Anti-Houthi forces advance, set sights on Taiz

Friday 14/08/2015
International airport of Yemen\'s southern city of Aden

LONDON -Forces loyal to the exiled Yemeni government con­tinue making gains in the war against Iran-allied Houthi rebels and are less than 100 kilometres from Sana’a.

The latest advances by the anti- Houthi coalition, which is made up of pro-government fighters, Sunni tribes and southern separatists, came with the August 10th seizure of the town of Utmah, south of the capital.

Residents said pro-government militias clashed with the Houthis in the city of Ibb on August 11th. Local tribal fighters advanced into the central part of the city, home to about 200,000 people, from sur­rounding rural areas and set up checkpoints at its entrances.

Residents reached by phone re­ported hearing heavy gunfire, ac­cording to Reuters.

Clashes with Houthi forces also raged in the central provinces of al-Bayda and Shabwa, where local militiamen, backed by warplanes from Gulf states, appeared to be gaining the upper hand.

Exiled officials have pledged to gradually resume their presence on Yemeni soil, beginning from their newly won base in the south.

The major advances by anti- Houthi fighters began courtesy of a military drive prepared and funded by Gulf states, which trained and supplied Yemeni recruits especial­ly for the task. Gulf Cooperation Council (GCC) countries, including Saudi Arabia and the United Arab Emirates, deployed special forces and backed the campaign with hundreds of air strikes.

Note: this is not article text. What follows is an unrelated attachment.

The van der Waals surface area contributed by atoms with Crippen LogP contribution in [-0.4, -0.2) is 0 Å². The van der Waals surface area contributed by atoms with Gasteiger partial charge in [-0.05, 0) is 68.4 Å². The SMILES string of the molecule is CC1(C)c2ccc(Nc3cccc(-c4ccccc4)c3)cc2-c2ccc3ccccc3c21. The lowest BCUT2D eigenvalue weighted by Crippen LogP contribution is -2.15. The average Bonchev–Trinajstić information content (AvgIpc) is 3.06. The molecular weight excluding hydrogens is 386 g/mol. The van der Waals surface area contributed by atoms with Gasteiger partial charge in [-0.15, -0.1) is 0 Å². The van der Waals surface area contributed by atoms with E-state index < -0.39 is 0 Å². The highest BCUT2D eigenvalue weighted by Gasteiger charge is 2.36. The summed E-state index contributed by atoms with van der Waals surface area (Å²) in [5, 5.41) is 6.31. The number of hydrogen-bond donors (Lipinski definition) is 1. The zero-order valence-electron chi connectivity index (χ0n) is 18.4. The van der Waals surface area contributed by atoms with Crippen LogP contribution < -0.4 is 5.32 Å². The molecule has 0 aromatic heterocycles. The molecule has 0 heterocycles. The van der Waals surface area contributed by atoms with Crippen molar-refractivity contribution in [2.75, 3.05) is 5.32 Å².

Analysts say that the final piece of the puzzle in winning the war in Yemen lies in the strategic city of Taiz, south-west of Sana’a. Accord­ing to news reports, pro-govern­ment forces are involved in clashes with rebels.

However, Yemeni analyst Ab­dul-Aziz al-Sabri said, the gains achieved in the south by anti- Houthi forces are a result of the re­bel group pulling their forces back to Taiz.

“Whoever wins Taiz wins all of Yemen,” he told Agence France- Presse (AFP).

The conflict in Yemen began in late March when the Saudi-led Arab coalition started an aerial campaign against rebels in an ef­fort to restore the country’s recog­nised government headed by Pres­ident Abd Rabbo Mansour Hadi.

This was preceded by Houthis taking over the southern port of Aden, after a year of advances, forcing Hadi and his cabinet to flee to Riyadh.

Meanwhile, international aid agencies describe the humanitar­ian situation in Yemen as “cata­strophic”.

The International Committee of the Red Cross (ICRC) said Yemen was “crumbling” after months of civil war.

“The humanitarian situation is nothing short of catastrophic. Eve­ry family in Yemen has been affect­ed by this conflict,” ICRC President Peter Maurer said in a statement. After a three-day visit he called for free access to deliver necessities, including food, clean water and medicine.

The World Health Organisation estimates that about 4,345 people have been killed and 22,110 injured since March 19th.

A UN official warned that armed factions were deliberately starving civilians in the conflict. Six million people are “severely food inse­cure”, the UN Special Rapporteur on the right to food Hilal Elver said in a statement.

Armed groups besieging popula­tion centres were partly to blame, Elver said.

“Sieges in a number of gover­norates, including Aden, Al Dhali, Lahj and Taiz, have been prevent­ing staple food items, such as wheat, from reaching the civilian population,” the statement said.

Meanwhile, according to the United Nations, almost 10,000 Yemeni refugees have arrived in Djibouti since late March, while thousands of Ethiopians and other migrants continue to travel to war-torn Yemen, many of them tricked by smugglers into believing the fighting there is over.

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